A description of the history of Barberton Mpumalanga South Africa, and the history of Barberton, with types of accommodation, restaurants, entertainment and tourist attractions
A description of the history of Barberton Mpumalanga South Africa, and the history of Barberton, with types of accommodation, restaurants, entertainment and tourist attractions and geological "greenbelt" information
Compiled by Louis-John Havemann
I have used among others the author T.V.Bulpin's writings in no small measure to compile this summary
Barberton is a town in Mpumalanga South Africa that is renowned for its historical significance. Once the scene of a hectic gold rush, it now hosts many tourist attractions of an historical nature.
There are many varied types of accommodation in Barberton, ranging from b & b accommodation, to self catering accommodation, to luxury lodges and hotels, to exclusive game lodges and game reserves. The warm hospitality of Barberton's varied accommodation makes for a rewarding stay.
VERY EARLY BARBERTON
Barberton was founded in 1884 by the two Barber brothers Fred and Harry and their cousin Graham Barber, from Natal, who found what they called Barber's Reef - a reef so rich that it glittered with gold.
Henry Mitford later changed his surname to Barberton.
A great rush of diggers arrived on the scene and a hotchpotch of shacks, stores and canteens sprang up. On June 1884 David Wilson, mining commissioner of the De Kaap Valley, broke a bottle of gin, champagne being unavailable, over a lump of rock to christen the town, thus launching it on a lively career.
The speed with which the town of Barberton grew was astonishing. During 1886 Barberton was at the height of its boom. Two stock exchanges traded night and day. Dozens of canteens, liquor shops and music halls competed with the mines to make the greatest profits in town.
Gold was found on the farms Ameide and Oorschot, three to five miles west of the present town of Barberton, forming part of the block of 13 farms constituting "Moodie's" concession - given to him by the Transvaal government for his work surveying a railway route from Delagoa Bay, now Maputo, to Pretoria. The Transvaal government had no money to pay Moodie so he was given 13 farms for his efforts
THE ARRIVAL OF THE POST COACH 1890
Meanwhile, the Barber brothers tried their hands at prospecting,and found payable gold in a creek close
to the northern boundary of the Moodie's Concession farm,
Brommers, immediately above the present town of Barberton. A gold rush followed, and Barber's Camp
became a hive of activity. A Diggers Committee was formed.
Other towns sprang up, such as , Eureka City.
At the height of the rush, Eureka City had a population of 650 men and a handful of women.It was soon
even wilder and more lawless than Barberton! It had three hotels, about a dozen canteens, a race track,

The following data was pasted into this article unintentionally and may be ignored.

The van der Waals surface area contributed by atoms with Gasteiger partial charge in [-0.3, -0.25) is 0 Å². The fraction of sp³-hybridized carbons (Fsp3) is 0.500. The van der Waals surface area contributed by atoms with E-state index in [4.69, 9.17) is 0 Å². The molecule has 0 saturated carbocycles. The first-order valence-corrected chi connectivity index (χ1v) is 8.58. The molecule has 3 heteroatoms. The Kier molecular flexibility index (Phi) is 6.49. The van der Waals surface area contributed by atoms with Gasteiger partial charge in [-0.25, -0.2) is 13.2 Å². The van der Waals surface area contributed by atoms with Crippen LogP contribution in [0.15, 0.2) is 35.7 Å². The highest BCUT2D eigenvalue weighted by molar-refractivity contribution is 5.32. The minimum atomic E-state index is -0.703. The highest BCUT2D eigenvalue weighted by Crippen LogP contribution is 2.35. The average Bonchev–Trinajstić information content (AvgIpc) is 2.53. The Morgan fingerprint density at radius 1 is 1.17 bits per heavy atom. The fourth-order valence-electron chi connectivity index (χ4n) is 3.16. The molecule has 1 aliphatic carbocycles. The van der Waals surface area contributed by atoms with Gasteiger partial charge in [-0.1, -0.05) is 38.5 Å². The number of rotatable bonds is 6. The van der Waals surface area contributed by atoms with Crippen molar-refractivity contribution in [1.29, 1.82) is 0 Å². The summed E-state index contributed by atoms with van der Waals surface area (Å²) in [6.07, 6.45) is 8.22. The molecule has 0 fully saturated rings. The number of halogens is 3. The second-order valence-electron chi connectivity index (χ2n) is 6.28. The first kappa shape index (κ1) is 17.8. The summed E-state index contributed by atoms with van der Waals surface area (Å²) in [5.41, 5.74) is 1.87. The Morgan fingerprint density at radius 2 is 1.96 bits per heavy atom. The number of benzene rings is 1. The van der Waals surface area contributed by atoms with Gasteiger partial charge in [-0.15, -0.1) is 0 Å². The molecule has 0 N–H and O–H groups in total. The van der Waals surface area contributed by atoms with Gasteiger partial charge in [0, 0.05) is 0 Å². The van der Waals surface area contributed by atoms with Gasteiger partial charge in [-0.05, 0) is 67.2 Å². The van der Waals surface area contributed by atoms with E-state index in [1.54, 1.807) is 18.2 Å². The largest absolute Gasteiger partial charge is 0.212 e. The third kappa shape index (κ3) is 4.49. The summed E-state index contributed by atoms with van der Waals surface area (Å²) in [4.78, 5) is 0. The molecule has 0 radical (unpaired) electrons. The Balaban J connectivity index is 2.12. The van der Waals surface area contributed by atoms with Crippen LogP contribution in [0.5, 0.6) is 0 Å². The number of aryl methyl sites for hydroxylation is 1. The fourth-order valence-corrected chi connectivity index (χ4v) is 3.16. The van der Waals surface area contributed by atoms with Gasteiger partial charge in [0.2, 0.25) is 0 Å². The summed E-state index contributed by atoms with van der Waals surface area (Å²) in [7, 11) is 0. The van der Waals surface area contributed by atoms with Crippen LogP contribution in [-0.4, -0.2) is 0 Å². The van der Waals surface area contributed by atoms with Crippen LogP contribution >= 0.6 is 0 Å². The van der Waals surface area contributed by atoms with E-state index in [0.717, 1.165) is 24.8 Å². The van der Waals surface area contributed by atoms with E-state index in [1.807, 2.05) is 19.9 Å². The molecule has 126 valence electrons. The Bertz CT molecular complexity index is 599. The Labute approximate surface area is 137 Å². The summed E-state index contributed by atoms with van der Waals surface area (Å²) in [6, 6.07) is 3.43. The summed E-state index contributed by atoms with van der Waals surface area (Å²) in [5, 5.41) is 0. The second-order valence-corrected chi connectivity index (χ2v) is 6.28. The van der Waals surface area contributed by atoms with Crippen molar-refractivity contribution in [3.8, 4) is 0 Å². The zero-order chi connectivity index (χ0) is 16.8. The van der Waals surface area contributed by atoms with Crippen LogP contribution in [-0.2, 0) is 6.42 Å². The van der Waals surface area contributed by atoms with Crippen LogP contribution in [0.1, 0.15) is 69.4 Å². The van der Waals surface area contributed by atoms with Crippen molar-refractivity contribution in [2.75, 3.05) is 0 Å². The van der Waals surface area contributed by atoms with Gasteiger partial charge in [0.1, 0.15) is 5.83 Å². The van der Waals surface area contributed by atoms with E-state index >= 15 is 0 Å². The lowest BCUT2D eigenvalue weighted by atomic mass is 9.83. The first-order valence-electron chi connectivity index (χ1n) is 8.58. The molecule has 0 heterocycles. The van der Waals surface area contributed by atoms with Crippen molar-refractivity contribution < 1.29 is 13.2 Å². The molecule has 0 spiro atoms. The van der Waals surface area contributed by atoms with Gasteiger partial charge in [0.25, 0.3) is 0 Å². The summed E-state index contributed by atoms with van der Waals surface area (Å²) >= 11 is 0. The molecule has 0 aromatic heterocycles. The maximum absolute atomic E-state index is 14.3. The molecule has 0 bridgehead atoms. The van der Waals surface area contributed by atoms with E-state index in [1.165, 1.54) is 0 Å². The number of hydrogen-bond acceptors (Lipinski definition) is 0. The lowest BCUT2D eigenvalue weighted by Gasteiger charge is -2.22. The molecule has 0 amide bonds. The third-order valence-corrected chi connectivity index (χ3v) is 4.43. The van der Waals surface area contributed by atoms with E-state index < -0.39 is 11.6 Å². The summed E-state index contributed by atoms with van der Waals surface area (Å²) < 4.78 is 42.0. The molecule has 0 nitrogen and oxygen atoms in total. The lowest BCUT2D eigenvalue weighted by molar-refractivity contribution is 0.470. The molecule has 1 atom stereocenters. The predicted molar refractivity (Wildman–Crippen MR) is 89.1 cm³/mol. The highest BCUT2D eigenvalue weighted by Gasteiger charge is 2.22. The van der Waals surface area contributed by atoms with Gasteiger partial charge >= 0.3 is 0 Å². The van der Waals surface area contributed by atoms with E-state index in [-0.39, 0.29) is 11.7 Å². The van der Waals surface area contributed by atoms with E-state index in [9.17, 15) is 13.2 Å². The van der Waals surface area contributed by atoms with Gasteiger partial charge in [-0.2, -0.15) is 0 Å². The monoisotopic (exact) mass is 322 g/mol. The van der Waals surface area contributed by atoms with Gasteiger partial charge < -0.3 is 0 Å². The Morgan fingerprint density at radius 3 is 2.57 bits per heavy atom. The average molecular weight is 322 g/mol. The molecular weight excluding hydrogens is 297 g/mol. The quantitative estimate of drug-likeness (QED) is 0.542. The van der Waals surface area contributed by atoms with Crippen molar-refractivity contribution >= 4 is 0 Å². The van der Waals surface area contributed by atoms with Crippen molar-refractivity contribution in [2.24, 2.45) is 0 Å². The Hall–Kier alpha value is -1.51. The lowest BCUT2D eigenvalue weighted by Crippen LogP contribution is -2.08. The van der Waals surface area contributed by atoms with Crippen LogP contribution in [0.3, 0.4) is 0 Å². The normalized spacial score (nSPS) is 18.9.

music hall and some of the flashiest barmaids in the De Kaap Valley. Too much money was spent with too
little profit to show for it.
Fraud abounded as thousands of shares were sold in bogus companies.The very richness of the reefs
and the presence of two stock markets carried future doom. Within a matter of months the mining
operations were hopelessly overcapitalised.
Meanwhile the gold rush in the Witwatersrand started and disappointed prospectors started leaving
Barberton and Eureka City for richer fields. One by one the bars, gambling dens, music halls, and the two
stock exchanges closed down. Barberton became virtually a ghost town and Eureka City was abandoned
Some companies like Sheba remained and carried Barberton through this difficult period.
Eureka City's ruins lie high in the hills on the north eastern side of the De Kaap Valley.
A track from Barberton takes visitors to the site, but there is not a single inhabitant.
THE MARKET SQUARE
THE MARKS AND LEWIS BUILDING
The Market Square was the centre of the town's life.
Farmers would come to town spend the night, sell their produce the next day and then leave. Their wagons
were left unattended when they were in town and it was accepted that anything on the wagons was safe.
Goods started disappearing and soon the culprit, a Chinaman, was caught stealing. He was dragged to a
Marula tree and hanged by his neck. Pat Murphy the local policeman rushed to the scene and cut him loose
The Chinaman fled and was never seen again in Barberton.
Places of historical interest in Barberton include the Lewis and Marks Building, the first double storey
structure in Transvaal.
The Gold Stock exchange 1887), Fernlea House (1893), Belhaven and Stopworth House (1886).
The Barberton Museum, on Pilgrim's Street, houses displays excellent exhibits on aspects of early life in